With summer ending, image of carabao as fiesta star lingers
The country’s food growers would feel less of a farmer without the carabao by their side, even in today’s technological world.
So the farm festivals of various regions always have a place of honor for carabaos, according to a documentary being prepared by the Philippine Carabao Center (PCC).
Tourists have been entertained by carabaos feted at the Kneeling Carabao Festival in Pulilan, Bulacan; at the Pahiyas Festival in Lucban, Quezon; Katigbawan Festival in Catigbian, Bohol; Turogpo Festival in Barangay Camansi in Carigara, Leyte; Karbo Festival in Vigan City in Ilocos Sur; the Carabao-Carroza Festival in Pavia, Iloilo; and the Nuang Festival in San Agustin, Isabela.
Every 14th day of May, hundreds of carabaos parade on the streets of Pulilan, adorned with capes and body paint or shiny horns and hooves. As the parade passes by the Church, the carabaos are made to kneel one by one.
As the 15th day of May opens in Lucban, the town’s skyline bursts with different hues of kiping (decor) made of rice dough, vegetables, fruits, rice grains, coconuts, cottage products like buntal hats, meat products like sausages, chandeliers and miniature sets.
But the festival highlight is still the carabao grand parade, where the animals are made to pull sleds filled with the community’s best produce.
On the occasion of its founding anniversary, Catigbian in Bohol is not the tigbi (Job’s tears grass) or tigbaw (caves) from which its name was derived. Instead, it honors the carabao as the center of the festival by making them kings and queens for a day.
The festival features 22 king or queen carabaos, each representing the town’s villages.
Carabaos are also the stars of the Turogpo Festival, which is held every Black Saturday in the farming village of Camansi in Leyte.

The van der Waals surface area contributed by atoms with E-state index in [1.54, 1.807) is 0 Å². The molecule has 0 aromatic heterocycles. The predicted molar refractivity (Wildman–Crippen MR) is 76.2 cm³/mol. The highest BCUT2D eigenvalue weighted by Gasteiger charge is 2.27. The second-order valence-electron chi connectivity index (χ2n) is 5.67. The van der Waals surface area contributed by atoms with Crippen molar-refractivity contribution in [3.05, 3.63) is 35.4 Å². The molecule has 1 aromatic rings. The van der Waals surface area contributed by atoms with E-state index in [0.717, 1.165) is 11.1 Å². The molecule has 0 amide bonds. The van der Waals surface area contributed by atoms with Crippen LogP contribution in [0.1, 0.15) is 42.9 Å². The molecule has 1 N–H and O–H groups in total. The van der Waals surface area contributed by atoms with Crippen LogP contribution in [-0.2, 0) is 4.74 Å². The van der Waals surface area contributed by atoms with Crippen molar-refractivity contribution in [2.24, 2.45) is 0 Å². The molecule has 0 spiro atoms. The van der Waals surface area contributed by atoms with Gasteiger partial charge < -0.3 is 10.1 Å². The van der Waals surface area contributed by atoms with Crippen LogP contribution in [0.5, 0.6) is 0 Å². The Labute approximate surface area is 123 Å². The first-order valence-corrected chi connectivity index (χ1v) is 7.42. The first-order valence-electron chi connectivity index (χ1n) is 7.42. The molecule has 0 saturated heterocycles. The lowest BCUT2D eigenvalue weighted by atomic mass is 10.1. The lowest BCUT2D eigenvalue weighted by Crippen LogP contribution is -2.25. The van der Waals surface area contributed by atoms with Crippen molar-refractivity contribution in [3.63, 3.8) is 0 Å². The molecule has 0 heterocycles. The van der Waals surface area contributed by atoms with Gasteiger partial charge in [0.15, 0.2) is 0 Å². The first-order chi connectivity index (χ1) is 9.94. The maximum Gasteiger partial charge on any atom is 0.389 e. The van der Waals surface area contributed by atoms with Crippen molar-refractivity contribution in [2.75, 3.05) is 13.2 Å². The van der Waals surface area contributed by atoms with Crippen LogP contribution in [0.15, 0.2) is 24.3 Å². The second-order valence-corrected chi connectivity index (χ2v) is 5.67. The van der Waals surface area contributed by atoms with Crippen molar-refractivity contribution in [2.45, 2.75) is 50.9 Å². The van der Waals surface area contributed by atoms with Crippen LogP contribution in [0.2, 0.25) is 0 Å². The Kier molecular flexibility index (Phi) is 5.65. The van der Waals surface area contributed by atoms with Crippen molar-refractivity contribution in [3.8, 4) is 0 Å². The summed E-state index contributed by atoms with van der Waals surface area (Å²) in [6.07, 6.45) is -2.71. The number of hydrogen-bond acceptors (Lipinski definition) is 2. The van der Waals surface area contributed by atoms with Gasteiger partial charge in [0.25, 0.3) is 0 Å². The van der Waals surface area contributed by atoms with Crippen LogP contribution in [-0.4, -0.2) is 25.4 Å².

Turogpo is a joust of two carabaos to test their endurance. The competing animals are made to lock horns until one animal drops off and runs away.
The first Turogpo Festival was held 400 years ago. It was then considered a form of protest because it subtly depicted community resistance to the Spanish colonizer.
In Vigan City, the Karbo Festival acknowledges the carabaos’ contribution to the city’s agriculture industry. Karbo is from the words karabaw (carabao) and bokel or seed. During the festival, carabaos become a living canvass for artists who express through paintings the theme of the festivities.
The Carabao-Carroza Festival is held every third of May. It displays a barangay’s teamwork as residents collaborate to put together the most gaily decorated carabao-carroza (carabao-drawn carriages), compete in a carabao-carroza race, and vie for the carabao-carroza festival queen.
Gearing to become the “carabao crossbreed capital of the Philippines,” San Agustin town in Isabela holds the Nuang Festival every Sept. 28 on the occasion of its founding anniversary. Nuang is an Ilocano term for carabaos.
The raising of crossbred carabaos and propagation of carabao-based enterprises have been the town’s main preoccupation since 2005. The town has now more than 1,500 dairy carabaos. In Angono, Rizal, the art capital of the Philippines, replicas of carabaos are included in the parade of papier-mâché giants which are featured in its Higantes Festival.
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